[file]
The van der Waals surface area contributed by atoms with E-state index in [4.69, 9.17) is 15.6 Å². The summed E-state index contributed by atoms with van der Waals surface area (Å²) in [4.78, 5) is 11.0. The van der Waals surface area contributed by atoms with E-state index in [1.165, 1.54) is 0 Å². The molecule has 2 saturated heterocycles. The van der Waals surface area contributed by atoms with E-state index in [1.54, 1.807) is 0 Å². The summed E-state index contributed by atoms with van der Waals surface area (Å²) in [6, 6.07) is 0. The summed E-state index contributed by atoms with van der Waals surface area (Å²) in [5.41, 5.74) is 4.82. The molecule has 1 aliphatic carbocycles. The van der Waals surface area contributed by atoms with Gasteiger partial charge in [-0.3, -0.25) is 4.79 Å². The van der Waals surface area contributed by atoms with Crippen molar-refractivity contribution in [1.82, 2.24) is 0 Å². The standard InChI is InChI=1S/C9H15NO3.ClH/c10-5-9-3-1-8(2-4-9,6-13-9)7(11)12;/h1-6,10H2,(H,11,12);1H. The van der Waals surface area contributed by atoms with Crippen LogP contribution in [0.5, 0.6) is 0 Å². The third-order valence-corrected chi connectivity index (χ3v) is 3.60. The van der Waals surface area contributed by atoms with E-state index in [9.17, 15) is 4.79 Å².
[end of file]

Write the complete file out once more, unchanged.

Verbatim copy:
The van der Waals surface area contributed by atoms with E-state index in [4.69, 9.17) is 15.6 Å². The summed E-state index contributed by atoms with van der Waals surface area (Å²) in [4.78, 5) is 11.0. The van der Waals surface area contributed by atoms with E-state index in [1.165, 1.54) is 0 Å². The molecule has 2 saturated heterocycles. The van der Waals surface area contributed by atoms with E-state index in [1.54, 1.807) is 0 Å². The summed E-state index contributed by atoms with van der Waals surface area (Å²) in [6, 6.07) is 0. The summed E-state index contributed by atoms with van der Waals surface area (Å²) in [5.41, 5.74) is 4.82. The molecule has 1 aliphatic carbocycles. The van der Waals surface area contributed by atoms with Gasteiger partial charge in [-0.3, -0.25) is 4.79 Å². The van der Waals surface area contributed by atoms with Crippen molar-refractivity contribution in [1.82, 2.24) is 0 Å². The standard InChI is InChI=1S/C9H15NO3.ClH/c10-5-9-3-1-8(2-4-9,6-13-9)7(11)12;/h1-6,10H2,(H,11,12);1H. The van der Waals surface area contributed by atoms with Crippen LogP contribution in [0.5, 0.6) is 0 Å². The third-order valence-corrected chi connectivity index (χ3v) is 3.60. The van der Waals surface area contributed by atoms with E-state index in [9.17, 15) is 4.79 Å².